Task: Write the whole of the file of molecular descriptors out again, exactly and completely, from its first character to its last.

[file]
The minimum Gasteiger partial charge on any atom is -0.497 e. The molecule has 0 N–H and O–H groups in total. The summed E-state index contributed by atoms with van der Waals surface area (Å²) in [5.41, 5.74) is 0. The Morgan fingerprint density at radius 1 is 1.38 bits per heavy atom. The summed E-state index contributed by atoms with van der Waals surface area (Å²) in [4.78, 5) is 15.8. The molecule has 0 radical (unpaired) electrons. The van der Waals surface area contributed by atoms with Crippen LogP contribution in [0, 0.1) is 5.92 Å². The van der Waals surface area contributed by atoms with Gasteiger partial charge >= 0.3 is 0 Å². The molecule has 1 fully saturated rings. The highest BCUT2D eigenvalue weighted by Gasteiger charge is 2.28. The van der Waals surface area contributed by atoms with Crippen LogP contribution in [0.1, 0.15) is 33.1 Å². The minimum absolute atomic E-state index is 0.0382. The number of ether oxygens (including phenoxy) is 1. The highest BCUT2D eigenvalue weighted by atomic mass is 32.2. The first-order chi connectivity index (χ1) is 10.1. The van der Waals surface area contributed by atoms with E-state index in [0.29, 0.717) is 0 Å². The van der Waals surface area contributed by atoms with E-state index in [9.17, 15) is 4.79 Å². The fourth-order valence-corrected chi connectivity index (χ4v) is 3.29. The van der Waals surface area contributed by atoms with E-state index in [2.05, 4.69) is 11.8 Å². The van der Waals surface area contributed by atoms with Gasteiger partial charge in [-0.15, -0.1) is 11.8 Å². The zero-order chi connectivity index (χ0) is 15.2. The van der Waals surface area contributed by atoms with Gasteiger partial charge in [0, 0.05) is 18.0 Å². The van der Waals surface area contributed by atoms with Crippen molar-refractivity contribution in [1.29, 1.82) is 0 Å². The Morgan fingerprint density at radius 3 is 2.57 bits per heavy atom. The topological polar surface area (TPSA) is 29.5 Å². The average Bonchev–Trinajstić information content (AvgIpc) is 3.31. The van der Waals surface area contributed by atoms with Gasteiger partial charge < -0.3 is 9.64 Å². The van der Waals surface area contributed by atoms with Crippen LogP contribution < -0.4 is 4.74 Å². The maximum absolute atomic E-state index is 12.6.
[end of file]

The minimum Gasteiger partial charge on any atom is -0.497 e. The molecule has 0 N–H and O–H groups in total. The summed E-state index contributed by atoms with van der Waals surface area (Å²) in [5.41, 5.74) is 0. The Morgan fingerprint density at radius 1 is 1.38 bits per heavy atom. The summed E-state index contributed by atoms with van der Waals surface area (Å²) in [4.78, 5) is 15.8. The molecule has 0 radical (unpaired) electrons. The van der Waals surface area contributed by atoms with Crippen LogP contribution in [0, 0.1) is 5.92 Å². The van der Waals surface area contributed by atoms with Gasteiger partial charge >= 0.3 is 0 Å². The molecule has 1 fully saturated rings. The highest BCUT2D eigenvalue weighted by Gasteiger charge is 2.28. The van der Waals surface area contributed by atoms with Crippen LogP contribution in [0.1, 0.15) is 33.1 Å². The minimum absolute atomic E-state index is 0.0382. The number of ether oxygens (including phenoxy) is 1. The highest BCUT2D eigenvalue weighted by atomic mass is 32.2. The first-order chi connectivity index (χ1) is 10.1. The van der Waals surface area contributed by atoms with E-state index in [0.29, 0.717) is 0 Å². The van der Waals surface area contributed by atoms with E-state index in [9.17, 15) is 4.79 Å². The fourth-order valence-corrected chi connectivity index (χ4v) is 3.29. The van der Waals surface area contributed by atoms with E-state index in [2.05, 4.69) is 11.8 Å². The van der Waals surface area contributed by atoms with Gasteiger partial charge in [-0.15, -0.1) is 11.8 Å². The zero-order chi connectivity index (χ0) is 15.2. The van der Waals surface area contributed by atoms with Gasteiger partial charge in [0, 0.05) is 18.0 Å². The van der Waals surface area contributed by atoms with Crippen molar-refractivity contribution in [1.29, 1.82) is 0 Å². The Morgan fingerprint density at radius 3 is 2.57 bits per heavy atom. The topological polar surface area (TPSA) is 29.5 Å². The average Bonchev–Trinajstić information content (AvgIpc) is 3.31. The van der Waals surface area contributed by atoms with Gasteiger partial charge < -0.3 is 9.64 Å². The van der Waals surface area contributed by atoms with Crippen LogP contribution < -0.4 is 4.74 Å². The maximum absolute atomic E-state index is 12.6.